I twisted off the white ridged lid and peered into the bottle. Elliptical orange pills stared up at me. I tipped one into my hand and inspected its bulky shape. They were thicker than the slim white pills of Hydroxychloroquine; and somehow, more intimidating. Descriptions of allergic reactions resulting in atrocious body rashes trickled into my head.
We began a regular routine, meeting twice a day, usually at breakfast and lunch; it would take six to eight weeks before any improvement in symptoms would manifest. Headaches troubled me for quite a number of days as my body adjusted to the new medication. Every day I checked my skin for that tell-tale rash associated with sulfa drugs. Any sign of a red hue on my chest would see me in front of the mirror waiting for hives to pop up – they never did.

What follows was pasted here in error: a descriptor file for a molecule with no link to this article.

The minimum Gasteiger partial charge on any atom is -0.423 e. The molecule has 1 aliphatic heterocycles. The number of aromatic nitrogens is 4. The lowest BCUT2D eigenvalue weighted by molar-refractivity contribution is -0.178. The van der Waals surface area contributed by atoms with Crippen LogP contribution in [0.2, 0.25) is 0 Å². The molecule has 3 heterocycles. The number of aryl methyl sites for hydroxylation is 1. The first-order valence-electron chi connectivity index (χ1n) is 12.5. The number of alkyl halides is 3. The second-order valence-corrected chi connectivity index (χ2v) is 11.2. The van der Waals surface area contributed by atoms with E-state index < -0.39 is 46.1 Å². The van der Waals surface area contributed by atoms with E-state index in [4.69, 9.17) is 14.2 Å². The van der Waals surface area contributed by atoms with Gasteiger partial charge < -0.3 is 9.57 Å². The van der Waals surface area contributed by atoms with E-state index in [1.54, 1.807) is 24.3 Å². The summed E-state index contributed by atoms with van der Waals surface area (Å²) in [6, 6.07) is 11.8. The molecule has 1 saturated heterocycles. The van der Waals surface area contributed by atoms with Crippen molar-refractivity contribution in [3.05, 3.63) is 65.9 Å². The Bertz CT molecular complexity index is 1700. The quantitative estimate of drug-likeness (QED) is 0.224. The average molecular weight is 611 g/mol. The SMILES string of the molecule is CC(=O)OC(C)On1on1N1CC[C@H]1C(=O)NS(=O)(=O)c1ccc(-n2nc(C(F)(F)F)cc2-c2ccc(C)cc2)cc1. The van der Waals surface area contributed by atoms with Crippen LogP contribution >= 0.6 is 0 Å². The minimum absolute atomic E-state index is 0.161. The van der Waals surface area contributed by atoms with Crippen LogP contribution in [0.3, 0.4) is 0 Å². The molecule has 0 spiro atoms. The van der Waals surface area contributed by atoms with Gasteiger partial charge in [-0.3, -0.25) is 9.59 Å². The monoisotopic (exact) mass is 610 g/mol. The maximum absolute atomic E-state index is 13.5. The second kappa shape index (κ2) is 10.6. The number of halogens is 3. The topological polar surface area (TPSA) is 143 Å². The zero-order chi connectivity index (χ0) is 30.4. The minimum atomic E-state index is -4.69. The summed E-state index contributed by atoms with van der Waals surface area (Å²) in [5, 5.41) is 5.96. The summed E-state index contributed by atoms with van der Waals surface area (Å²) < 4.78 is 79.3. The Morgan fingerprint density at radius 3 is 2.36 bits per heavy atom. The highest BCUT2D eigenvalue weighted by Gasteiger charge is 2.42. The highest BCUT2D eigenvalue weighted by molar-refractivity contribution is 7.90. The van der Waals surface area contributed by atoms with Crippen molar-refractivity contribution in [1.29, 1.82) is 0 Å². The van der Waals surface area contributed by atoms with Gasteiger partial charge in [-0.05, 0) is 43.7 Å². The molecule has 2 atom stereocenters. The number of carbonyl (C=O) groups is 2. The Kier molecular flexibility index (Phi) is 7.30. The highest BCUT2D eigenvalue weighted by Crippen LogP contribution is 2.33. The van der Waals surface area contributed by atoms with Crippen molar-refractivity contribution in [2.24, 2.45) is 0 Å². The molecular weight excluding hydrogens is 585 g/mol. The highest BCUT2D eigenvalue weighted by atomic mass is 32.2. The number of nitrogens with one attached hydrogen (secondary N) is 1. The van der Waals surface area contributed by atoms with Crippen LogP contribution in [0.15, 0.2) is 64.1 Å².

Two months after meeting, I toddled into the lab to make sure my new orange buddy was not encroaching on my kidney and liver function. The headaches had subsided, but were replaced with stomach pain. It was exasperating to me that my morning stiffness had diminished due to the Sulfasalazine, but now I was afflicted with a different sort of trial. I followed up with my Rheumatologist and he reported a change for the better in the state of my arthritis. I was pleased to hear this, but was concerned about the stomach pain I was experiencing. He told me it would subside in time and to make sure I took the Sulfasalazine with food. In his opinion, the medication was working; my joints were better than they had been in months. I had to choose between the lesser of two evils: I could stop the medication and risk the return of frequent flares, or I could live with the stomach pain and hope it subsided over time. I decided I would give it more time. In the end, the inconvenience of a stomach ache was more tolerable than the pain and stiffness of my joints. I could live with it…for now.